I'm in the Detroit airport on a 3.5 hour layover awaiting the flight to Manchester after a week at Apple's World Wide Developer Conference. As a "rank and file" developer, I've a few observations of the conference as a whole.
Firstly, the big news was the announcement of the Intel transition. When it comes down to it, I just don't care very much. I've never done any Altivec programming, and I've never written a line of PowerPC assembly. If Apple thinks they can make future Powerbooks which are both cooler and faster than staying with PPC, well that would be very nice. I was already going to have to put in a huge amount of modernization/refactoring on my next project and this will just force the issue. I know there are people out there who've warred for years with PC bigots about which is better PPC or X86, and to them this is a premature surrender; luckily I don't have that kind of baggage. I also don't think it will affect my near term hardware buying decisions, I always knew that if I bought a new Powerbook, there would be one 30% faster within 6 months, and it's going to be a long while before Apple ships a 64-bit Intel PowerMac.
Secondly, there was no second biggest announcement. I was hoping for the release of dual core Powerbooks or some other improvement which would have some immediate affect on my computing experience. The keynote was a bit too short for my taste. No, "one more thing."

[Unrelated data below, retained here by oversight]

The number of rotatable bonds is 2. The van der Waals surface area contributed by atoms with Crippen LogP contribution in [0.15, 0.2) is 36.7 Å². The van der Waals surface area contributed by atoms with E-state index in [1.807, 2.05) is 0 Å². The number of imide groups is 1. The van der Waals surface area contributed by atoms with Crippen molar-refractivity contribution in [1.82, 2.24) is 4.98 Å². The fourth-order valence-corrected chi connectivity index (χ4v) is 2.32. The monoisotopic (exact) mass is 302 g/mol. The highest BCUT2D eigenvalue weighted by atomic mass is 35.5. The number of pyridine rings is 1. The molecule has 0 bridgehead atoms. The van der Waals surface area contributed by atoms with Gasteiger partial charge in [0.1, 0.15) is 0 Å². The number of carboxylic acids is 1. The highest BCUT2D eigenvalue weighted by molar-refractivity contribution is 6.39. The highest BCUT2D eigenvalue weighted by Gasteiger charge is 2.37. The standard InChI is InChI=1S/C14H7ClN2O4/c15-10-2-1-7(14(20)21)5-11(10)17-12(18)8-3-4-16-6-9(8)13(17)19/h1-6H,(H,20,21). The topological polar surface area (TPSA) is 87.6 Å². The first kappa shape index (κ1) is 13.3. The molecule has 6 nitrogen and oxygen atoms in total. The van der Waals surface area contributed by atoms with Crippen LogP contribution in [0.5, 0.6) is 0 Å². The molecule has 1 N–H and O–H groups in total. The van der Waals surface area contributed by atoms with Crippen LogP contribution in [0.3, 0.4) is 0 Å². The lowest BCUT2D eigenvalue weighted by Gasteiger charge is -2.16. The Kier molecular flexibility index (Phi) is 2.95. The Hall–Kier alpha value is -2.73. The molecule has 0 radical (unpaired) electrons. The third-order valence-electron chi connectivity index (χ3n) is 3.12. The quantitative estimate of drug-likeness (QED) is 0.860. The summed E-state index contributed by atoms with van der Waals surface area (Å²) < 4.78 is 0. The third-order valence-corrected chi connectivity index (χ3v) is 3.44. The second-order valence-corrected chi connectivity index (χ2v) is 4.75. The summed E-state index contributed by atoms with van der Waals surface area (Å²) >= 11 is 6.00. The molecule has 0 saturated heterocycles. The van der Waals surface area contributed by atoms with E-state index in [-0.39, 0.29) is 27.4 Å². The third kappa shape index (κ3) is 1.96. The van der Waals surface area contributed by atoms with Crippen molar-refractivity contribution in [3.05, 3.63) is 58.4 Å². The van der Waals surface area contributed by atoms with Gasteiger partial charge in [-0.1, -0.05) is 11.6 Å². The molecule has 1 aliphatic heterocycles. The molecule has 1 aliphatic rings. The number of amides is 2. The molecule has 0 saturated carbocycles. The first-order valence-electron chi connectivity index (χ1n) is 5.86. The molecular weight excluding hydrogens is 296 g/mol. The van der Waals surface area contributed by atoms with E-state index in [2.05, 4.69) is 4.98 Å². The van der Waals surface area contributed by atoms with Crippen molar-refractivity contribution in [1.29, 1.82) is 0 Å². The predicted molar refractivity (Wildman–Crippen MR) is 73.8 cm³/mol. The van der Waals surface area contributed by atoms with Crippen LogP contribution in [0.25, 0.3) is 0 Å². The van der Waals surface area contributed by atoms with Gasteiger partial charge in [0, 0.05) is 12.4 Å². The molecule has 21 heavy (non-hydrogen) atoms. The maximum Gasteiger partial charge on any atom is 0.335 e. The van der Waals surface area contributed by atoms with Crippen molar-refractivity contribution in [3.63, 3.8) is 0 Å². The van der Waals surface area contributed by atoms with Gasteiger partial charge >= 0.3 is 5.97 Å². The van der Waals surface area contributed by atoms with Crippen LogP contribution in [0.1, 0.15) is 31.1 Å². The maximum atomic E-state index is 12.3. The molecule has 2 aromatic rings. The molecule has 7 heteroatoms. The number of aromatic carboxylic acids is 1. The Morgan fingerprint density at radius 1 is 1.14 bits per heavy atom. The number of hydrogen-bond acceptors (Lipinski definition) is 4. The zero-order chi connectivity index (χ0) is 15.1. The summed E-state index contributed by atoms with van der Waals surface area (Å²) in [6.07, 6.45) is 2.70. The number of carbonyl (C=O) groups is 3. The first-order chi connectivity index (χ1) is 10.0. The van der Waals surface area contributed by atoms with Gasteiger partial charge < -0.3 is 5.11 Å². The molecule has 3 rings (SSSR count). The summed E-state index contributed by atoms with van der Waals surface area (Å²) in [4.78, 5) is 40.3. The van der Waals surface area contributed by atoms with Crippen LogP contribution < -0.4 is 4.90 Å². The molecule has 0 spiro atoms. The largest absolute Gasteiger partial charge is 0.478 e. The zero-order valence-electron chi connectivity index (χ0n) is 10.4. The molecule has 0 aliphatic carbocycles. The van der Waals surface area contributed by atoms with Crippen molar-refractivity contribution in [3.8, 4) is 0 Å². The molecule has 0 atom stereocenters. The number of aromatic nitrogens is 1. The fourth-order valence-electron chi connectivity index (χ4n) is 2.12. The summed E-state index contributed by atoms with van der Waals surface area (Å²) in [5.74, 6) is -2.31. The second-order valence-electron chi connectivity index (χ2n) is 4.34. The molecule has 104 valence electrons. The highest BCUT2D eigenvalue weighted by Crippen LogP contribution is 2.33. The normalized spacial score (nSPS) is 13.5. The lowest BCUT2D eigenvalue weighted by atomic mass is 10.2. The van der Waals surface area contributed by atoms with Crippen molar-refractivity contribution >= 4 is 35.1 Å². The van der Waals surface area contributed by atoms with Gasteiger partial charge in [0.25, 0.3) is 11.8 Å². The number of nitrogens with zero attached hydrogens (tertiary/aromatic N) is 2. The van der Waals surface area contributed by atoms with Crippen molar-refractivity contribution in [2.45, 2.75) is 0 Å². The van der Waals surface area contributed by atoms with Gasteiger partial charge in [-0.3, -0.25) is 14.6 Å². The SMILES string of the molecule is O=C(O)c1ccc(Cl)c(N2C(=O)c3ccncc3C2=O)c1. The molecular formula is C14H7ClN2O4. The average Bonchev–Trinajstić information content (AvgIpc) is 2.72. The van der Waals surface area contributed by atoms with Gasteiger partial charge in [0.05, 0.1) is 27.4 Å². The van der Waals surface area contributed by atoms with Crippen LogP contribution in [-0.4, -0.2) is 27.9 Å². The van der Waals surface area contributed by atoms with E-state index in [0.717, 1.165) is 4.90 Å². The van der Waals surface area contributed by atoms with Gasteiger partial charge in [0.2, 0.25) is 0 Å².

Thirdly, I am always impressed by the joyful professionalism of the Apple engineering staff. They love their jobs and are always friendly and helpful even when I'm struggling to even know what words to use in a question. I spent some time talking to the maintainer of the AppleUSBAudio driver, and he is a great young guy, who actually seemed enthusiastic about my little Turtle Beach project.
Fourthly, I think the developers who need to write in C++, and by extension have to use Carbon are getting tired of their second class status. I would love to use Cocoa and Objective C for everything too, thus the name of this blog, but sometimes on cross-platform projects, or where there is a huge amount of legacy code, that is just not possible. It would be helpful if Apple devoted more engineering time to keeping Carbon and Core Foundation on par with Cocoa. For example, the Core Data classes in Cocoa are fantastic, but they won't do a cross-platform developer a lick of good. On the other hand, people who don't use Cocoa just because the Objective-C message calling syntax makes them queazy should suck it up and just learn it.
Fifthly, the new generation of developers are so amazingly young. I talked to the Delicious Library guys and I don't know if they can legally drink yet. I feel so old.